• Added compatibility with Python 3.7.


May 24, 2018

  • Fixed a regression in 5.0 that broke some invocations of serve() and connect().


May 22, 2018


Version 5.0 fixes a security issue introduced in version 4.0.

Version 4.0 was vulnerable to denial of service by memory exhaustion because it didn’t enforce max_size when decompressing compressed messages (CVE-2018-1000518).


Version 5.0 adds a user_info field to the return value of parse_uri() and WebSocketURI .

If you’re unpacking WebSocketURI into four variables, adjust your code to account for that fifth field.


  • connect() performs HTTP Basic Auth when the URI contains credentials.

  • Iterating on incoming messages no longer raises an exception when the connection terminates with close code 1001 (going away).

  • A plain HTTP request now receives a 426 Upgrade Required response and doesn’t log a stack trace.

  • unix_serve() can be used as an asynchronous context manager on Python ≥ 3.5.1.

  • Added the closed property to protocols.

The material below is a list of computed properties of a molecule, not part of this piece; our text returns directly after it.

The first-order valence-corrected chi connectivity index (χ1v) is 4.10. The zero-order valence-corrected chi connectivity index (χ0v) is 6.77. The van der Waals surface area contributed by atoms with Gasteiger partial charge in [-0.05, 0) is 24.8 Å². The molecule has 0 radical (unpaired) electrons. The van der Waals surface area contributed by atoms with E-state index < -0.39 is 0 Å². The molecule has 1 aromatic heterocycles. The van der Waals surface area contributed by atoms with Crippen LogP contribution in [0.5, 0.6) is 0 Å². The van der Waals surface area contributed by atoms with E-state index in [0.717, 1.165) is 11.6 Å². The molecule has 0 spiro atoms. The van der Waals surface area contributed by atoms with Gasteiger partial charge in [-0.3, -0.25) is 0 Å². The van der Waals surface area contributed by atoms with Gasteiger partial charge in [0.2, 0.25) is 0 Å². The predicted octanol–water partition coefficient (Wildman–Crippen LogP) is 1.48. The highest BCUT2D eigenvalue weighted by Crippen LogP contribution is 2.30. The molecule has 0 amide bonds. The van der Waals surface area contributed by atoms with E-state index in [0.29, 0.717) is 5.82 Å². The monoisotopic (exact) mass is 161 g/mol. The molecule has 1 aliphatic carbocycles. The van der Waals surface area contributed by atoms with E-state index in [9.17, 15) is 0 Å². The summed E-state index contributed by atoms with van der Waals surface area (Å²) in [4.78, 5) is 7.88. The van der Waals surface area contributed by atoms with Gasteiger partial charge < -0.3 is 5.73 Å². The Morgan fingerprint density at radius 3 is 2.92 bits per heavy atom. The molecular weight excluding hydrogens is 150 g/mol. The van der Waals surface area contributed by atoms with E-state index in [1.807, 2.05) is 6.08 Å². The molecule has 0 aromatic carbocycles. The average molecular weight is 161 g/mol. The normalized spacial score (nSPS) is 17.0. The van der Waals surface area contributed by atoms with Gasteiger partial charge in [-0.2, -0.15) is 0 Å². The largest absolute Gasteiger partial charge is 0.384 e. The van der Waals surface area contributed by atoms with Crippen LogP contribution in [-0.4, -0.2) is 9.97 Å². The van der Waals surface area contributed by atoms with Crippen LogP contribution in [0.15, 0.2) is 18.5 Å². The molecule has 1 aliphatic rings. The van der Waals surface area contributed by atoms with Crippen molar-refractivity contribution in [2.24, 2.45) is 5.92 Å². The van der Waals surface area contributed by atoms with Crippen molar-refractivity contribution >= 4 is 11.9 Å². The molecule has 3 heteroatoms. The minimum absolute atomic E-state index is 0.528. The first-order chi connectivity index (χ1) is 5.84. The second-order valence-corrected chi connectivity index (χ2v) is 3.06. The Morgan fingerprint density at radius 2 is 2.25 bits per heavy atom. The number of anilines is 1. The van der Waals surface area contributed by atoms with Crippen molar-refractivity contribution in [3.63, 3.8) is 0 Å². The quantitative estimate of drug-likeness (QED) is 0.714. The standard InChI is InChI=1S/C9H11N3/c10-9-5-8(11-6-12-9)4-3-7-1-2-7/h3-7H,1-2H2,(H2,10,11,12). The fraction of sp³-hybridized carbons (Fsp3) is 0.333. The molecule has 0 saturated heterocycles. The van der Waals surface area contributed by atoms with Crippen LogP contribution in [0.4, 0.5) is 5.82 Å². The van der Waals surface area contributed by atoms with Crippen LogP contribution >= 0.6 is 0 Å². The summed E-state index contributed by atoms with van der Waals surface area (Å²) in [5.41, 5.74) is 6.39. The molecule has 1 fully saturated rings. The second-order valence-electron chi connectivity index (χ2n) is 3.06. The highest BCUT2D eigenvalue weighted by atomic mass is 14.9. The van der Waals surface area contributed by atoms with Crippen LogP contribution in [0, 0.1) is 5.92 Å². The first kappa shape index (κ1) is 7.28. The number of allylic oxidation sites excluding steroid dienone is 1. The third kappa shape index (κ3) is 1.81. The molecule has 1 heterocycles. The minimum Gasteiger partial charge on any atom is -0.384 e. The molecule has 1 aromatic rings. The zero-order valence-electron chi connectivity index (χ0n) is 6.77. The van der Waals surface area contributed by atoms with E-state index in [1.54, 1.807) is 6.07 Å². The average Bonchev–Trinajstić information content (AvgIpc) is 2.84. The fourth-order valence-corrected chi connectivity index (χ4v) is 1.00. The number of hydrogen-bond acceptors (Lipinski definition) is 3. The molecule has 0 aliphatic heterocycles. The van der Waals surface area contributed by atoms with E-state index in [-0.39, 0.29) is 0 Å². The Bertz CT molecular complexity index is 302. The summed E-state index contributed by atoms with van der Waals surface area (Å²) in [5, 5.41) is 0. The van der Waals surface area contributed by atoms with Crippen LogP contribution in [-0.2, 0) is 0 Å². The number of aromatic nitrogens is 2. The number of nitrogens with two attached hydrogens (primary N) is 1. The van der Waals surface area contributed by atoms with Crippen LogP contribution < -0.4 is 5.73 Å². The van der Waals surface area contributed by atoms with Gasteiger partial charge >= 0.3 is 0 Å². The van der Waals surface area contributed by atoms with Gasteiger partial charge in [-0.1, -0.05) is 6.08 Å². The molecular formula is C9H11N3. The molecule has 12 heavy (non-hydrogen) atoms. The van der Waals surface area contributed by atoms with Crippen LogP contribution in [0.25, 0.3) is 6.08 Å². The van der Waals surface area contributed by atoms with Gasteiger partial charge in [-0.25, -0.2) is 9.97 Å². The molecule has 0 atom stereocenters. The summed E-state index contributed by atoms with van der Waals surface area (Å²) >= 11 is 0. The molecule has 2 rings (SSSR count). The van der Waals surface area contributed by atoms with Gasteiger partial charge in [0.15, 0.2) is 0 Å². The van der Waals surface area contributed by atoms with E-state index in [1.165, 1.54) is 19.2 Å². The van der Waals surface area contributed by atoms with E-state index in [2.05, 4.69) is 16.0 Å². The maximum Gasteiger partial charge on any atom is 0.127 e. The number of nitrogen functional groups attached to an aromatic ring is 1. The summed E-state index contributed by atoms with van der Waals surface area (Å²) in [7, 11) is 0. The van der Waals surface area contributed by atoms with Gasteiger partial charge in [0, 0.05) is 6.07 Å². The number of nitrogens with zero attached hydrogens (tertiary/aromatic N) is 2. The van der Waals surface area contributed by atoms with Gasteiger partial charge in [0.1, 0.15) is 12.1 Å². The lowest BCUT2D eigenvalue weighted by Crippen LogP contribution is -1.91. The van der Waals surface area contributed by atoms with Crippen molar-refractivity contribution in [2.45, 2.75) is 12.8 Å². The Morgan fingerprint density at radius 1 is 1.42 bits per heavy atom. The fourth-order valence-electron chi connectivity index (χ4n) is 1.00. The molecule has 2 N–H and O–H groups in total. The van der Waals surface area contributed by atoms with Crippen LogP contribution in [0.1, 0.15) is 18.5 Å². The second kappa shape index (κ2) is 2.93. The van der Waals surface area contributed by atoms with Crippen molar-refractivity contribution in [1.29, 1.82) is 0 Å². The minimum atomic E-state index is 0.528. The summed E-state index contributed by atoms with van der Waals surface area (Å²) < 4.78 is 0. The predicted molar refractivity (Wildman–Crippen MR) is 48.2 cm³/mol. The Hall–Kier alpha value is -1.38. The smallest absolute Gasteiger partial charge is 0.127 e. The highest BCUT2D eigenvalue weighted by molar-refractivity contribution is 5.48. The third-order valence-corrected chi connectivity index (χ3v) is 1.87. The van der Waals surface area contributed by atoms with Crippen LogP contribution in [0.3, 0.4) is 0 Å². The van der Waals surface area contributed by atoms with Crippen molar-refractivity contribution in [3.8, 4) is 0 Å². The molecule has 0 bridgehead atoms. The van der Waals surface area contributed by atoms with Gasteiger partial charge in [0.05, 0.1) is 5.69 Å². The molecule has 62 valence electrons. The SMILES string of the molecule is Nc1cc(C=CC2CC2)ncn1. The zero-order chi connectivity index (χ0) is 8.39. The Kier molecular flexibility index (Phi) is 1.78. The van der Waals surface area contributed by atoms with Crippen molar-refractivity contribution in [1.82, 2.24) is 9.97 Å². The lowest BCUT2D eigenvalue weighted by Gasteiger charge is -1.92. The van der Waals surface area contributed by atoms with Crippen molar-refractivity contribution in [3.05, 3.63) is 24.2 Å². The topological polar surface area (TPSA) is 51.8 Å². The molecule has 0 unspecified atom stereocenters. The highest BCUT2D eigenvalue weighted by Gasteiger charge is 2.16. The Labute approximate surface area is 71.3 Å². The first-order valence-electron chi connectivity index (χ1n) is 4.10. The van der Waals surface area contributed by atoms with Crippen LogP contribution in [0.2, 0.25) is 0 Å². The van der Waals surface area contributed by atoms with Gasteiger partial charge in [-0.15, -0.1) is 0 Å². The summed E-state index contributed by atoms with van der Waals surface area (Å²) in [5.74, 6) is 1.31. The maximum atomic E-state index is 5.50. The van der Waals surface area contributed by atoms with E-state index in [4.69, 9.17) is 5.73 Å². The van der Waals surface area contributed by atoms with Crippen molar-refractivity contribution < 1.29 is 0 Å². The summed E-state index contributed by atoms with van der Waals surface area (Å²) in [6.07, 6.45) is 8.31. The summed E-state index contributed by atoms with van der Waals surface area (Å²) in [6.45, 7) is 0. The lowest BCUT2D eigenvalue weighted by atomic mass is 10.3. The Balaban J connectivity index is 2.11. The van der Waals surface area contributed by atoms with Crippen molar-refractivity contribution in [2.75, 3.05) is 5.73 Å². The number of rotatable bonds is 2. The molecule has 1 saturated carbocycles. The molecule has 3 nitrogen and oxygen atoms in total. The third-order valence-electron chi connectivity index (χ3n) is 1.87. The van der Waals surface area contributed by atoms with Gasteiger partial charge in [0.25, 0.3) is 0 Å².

• If a ping() doesn’t receive a pong, it’s canceled when the connection is closed.

  • Reported the cause of ConnectionClosed exceptions.

  • Added new examples in the documentation.

  • Updated documentation with new features from Python 3.6.

  • Improved several other sections of the documentation.

  • Fixed missing close code, which caused TypeError on connection close.

  • Fixed a race condition in the closing handshake that raised InvalidState.

  • Stopped logging stack traces when the TCP connection dies prematurely.

  • Prevented writing to a closing TCP connection during unclean shutdowns.

  • Made connection termination more robust to network congestion.

  • Prevented processing of incoming frames after failing the connection.


November 2, 2017

  • Fixed issues with the packaging of the 4.0 release.


November 2, 2017


Version 4.0 drops compatibility with Python 3.3.


Version 4.0 enables compression with the permessage-deflate extension.

In August 2017, Firefox and Chrome support it, but not Safari and IE.

Compression should improve performance but it increases RAM and CPU use.

If you want to disable compression, add compression=None when calling serve() or connect().


Version 4.0 removes the state_name attribute of protocols.

Use instead of protocol.state_name.


  • WebSocketCommonProtocol instances can be used as asynchronous iterators on Python ≥ 3.6. They yield incoming messages.